War broke out between Britain and France in 1793. Both feared and threatened invasion from the other. Conflict extended beyond Europe to include the colonies in what was known first as the 'French Revolutionary Wars' then the 'Napoleonic Wars'.
In 1804 Napoleon, Emperor of France, made slavery legal again in the French colonies. Napoleon's efforts to restore slavery meant that the abolitionist campaign would help to undermine Napoleon's plans for the Caribbean.
In 1805 Admiral Lord Nelson attacked and defeated the Napoleonic Navy in the Battle of Trafalgar. By 1806 the Act banning any slave trade between British merchants and foreign colonies was intended to further attack French interests.
The Foreign Slave Trade Abolition Bill of 1806 represented a change of strategy. With the link now broken between pro-abolition and pro-French sympathy in the public mind, the abolitionist campaign revived. The parliamentary abolitionists secretly agreed to pretend to ‘ignore’ a Foreign Slave Trade Abolition Bill, which was instead sold as an anti-French measure to the House of Commons. The Bill was designed to prevent British merchants from importing slaves into the territories of foreign powers.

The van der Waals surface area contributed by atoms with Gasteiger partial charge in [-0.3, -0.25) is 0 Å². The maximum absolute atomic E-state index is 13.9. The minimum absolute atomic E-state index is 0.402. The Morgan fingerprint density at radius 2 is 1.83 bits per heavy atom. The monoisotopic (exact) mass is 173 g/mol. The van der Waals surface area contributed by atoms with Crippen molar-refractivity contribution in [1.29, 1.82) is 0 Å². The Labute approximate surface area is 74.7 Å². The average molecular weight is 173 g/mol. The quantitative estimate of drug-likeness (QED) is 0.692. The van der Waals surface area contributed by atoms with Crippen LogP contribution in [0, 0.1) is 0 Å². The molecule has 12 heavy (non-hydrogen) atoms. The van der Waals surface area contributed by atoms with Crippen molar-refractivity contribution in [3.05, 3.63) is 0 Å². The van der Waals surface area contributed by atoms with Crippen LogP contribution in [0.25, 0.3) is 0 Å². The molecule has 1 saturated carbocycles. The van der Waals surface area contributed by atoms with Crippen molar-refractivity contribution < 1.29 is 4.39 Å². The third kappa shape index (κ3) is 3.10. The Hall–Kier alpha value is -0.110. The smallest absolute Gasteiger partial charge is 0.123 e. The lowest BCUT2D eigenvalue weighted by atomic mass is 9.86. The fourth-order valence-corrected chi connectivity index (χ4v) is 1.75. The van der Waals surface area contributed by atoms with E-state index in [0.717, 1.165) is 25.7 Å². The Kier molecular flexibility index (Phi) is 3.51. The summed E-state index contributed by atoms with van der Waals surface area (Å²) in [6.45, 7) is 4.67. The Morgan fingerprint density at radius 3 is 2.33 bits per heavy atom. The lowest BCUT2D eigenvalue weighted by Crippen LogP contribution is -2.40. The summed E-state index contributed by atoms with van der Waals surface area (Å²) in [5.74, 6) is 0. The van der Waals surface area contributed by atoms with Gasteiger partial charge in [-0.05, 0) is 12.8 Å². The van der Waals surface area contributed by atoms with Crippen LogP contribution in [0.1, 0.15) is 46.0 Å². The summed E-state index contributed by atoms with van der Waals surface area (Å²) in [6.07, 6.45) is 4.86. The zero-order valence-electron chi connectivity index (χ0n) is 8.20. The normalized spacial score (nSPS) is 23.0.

It was only on the third reading of the Bill, that the pro-slavery lobby realised what was really at stake behind the Bill. It would have been difficult to oppose it because the Government presented it as a way to win the Napoleonic war.
The consequence of the Bill would have been to stop over three-quarters of the existing trade. It would have taken the economic bottom out of the Atlantic slave trade. The path had been cleared for full abolition.